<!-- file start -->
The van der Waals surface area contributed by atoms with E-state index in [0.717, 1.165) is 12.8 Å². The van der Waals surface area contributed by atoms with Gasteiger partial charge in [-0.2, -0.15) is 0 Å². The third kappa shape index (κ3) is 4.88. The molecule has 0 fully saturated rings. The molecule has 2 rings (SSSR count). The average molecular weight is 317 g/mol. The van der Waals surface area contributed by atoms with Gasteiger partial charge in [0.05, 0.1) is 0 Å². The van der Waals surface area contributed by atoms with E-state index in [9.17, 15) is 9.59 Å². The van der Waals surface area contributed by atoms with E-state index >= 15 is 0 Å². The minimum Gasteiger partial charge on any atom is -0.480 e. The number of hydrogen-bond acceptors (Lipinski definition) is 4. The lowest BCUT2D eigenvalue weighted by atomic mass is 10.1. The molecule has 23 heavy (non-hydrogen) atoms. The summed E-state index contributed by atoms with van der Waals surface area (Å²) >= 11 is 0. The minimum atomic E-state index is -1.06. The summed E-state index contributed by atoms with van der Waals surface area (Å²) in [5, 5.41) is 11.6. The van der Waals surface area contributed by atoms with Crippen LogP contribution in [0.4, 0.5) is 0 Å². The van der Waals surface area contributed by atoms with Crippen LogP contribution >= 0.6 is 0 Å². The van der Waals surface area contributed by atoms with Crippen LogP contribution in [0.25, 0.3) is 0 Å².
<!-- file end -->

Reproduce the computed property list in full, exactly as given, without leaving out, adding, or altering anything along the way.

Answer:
The van der Waals surface area contributed by atoms with E-state index in [0.717, 1.165) is 12.8 Å². The van der Waals surface area contributed by atoms with Gasteiger partial charge in [-0.2, -0.15) is 0 Å². The third kappa shape index (κ3) is 4.88. The molecule has 0 fully saturated rings. The molecule has 2 rings (SSSR count). The average molecular weight is 317 g/mol. The van der Waals surface area contributed by atoms with Gasteiger partial charge in [0.05, 0.1) is 0 Å². The van der Waals surface area contributed by atoms with E-state index in [9.17, 15) is 9.59 Å². The van der Waals surface area contributed by atoms with E-state index >= 15 is 0 Å². The minimum Gasteiger partial charge on any atom is -0.480 e. The number of hydrogen-bond acceptors (Lipinski definition) is 4. The lowest BCUT2D eigenvalue weighted by atomic mass is 10.1. The molecule has 23 heavy (non-hydrogen) atoms. The summed E-state index contributed by atoms with van der Waals surface area (Å²) >= 11 is 0. The minimum atomic E-state index is -1.06. The summed E-state index contributed by atoms with van der Waals surface area (Å²) in [5, 5.41) is 11.6. The van der Waals surface area contributed by atoms with Crippen LogP contribution in [0.4, 0.5) is 0 Å². The van der Waals surface area contributed by atoms with Crippen LogP contribution >= 0.6 is 0 Å². The van der Waals surface area contributed by atoms with Crippen LogP contribution in [0.25, 0.3) is 0 Å².